Almost Normal

Northeast India, the northeastern borderland of Southeast Asia represented always as a deviant, exotic place is situated on the periphery of a nation state, a frontier imagination. With more than 90% of its borders being international has been the seat of insurgency and counter insurgency that has now spanned over 50 years.

Living "in between", insurgency and security forces 'violence' and 'fear', are not sporadic incidents or experiences on the media. Fear is a daily encounter, be it with of the bomb blasts that occur without a gap of a week going by or that of daily checking by the police and military forces.

Democracy and normalcy assume slightly different meanings here. Daily commuting in and around the city is dotted with many police and army check points. As we approach to any one of these many check points the apprehension and discomfort inevitably sets in, as they ask for identification, as us to step out of the vehicle or open the car boot. Only as the car pulls away from the post does one breath easy again.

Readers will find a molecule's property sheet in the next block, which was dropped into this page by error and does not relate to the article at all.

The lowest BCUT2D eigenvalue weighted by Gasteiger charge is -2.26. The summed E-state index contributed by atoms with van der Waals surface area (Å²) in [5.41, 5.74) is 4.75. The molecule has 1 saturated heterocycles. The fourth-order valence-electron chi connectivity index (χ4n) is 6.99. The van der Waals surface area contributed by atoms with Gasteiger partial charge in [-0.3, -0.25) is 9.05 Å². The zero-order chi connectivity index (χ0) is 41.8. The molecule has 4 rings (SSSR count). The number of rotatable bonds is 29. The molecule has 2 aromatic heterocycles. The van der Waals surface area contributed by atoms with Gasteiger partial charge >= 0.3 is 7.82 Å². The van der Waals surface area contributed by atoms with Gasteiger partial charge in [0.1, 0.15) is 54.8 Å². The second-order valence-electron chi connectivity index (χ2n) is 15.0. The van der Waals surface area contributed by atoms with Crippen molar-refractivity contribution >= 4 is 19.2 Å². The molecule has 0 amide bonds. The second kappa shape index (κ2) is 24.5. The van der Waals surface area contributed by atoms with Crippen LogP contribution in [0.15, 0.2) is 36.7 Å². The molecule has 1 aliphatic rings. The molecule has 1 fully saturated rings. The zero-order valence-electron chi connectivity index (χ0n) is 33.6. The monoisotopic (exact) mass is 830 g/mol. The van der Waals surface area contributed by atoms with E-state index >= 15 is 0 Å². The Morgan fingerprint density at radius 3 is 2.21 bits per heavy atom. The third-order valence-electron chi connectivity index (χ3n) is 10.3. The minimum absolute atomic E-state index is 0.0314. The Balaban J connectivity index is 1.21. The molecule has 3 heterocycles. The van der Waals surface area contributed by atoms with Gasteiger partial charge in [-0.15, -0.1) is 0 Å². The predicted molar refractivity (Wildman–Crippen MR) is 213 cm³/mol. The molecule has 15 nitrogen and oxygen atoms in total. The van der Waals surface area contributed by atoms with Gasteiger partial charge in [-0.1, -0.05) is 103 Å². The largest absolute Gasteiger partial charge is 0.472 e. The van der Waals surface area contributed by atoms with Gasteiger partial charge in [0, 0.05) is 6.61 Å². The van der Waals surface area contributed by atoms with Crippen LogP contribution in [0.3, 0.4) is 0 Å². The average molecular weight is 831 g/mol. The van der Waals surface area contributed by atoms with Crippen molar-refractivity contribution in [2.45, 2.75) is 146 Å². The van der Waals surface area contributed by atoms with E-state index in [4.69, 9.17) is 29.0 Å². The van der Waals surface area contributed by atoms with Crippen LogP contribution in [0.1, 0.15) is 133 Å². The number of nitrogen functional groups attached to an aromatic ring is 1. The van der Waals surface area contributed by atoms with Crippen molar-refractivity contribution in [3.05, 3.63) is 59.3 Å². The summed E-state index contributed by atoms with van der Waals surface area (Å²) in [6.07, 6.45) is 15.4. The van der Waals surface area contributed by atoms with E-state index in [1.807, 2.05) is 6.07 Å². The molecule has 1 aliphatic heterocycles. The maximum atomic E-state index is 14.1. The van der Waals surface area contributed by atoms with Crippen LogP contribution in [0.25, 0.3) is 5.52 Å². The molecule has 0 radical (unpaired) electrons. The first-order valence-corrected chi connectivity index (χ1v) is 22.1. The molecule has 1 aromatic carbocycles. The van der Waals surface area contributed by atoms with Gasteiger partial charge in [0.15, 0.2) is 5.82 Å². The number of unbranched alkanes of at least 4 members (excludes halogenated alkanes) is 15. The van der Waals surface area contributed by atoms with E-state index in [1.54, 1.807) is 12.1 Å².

These daily encounters filled with fear and uncertainty I try to negotiate with and translate this into a process of photographing and documenting with a non-conspicuous mobile phone camera (therefore the low resolution). The gaze of the army men when they realize they are being photographed does make for intense moments of paranoia. The power structure embedded in the codes of conventional photography - the subject-camera relation is challenged. The distance and angle of view too reflect the terror stricken subjectivity of the camera.

In a zone of conflict life is close to normal – 'almost normal'. Daily life is punctuated with these encounters that are brief yet with a repetition over and over again assume a part of existence that cannot be ignored or taken for granted.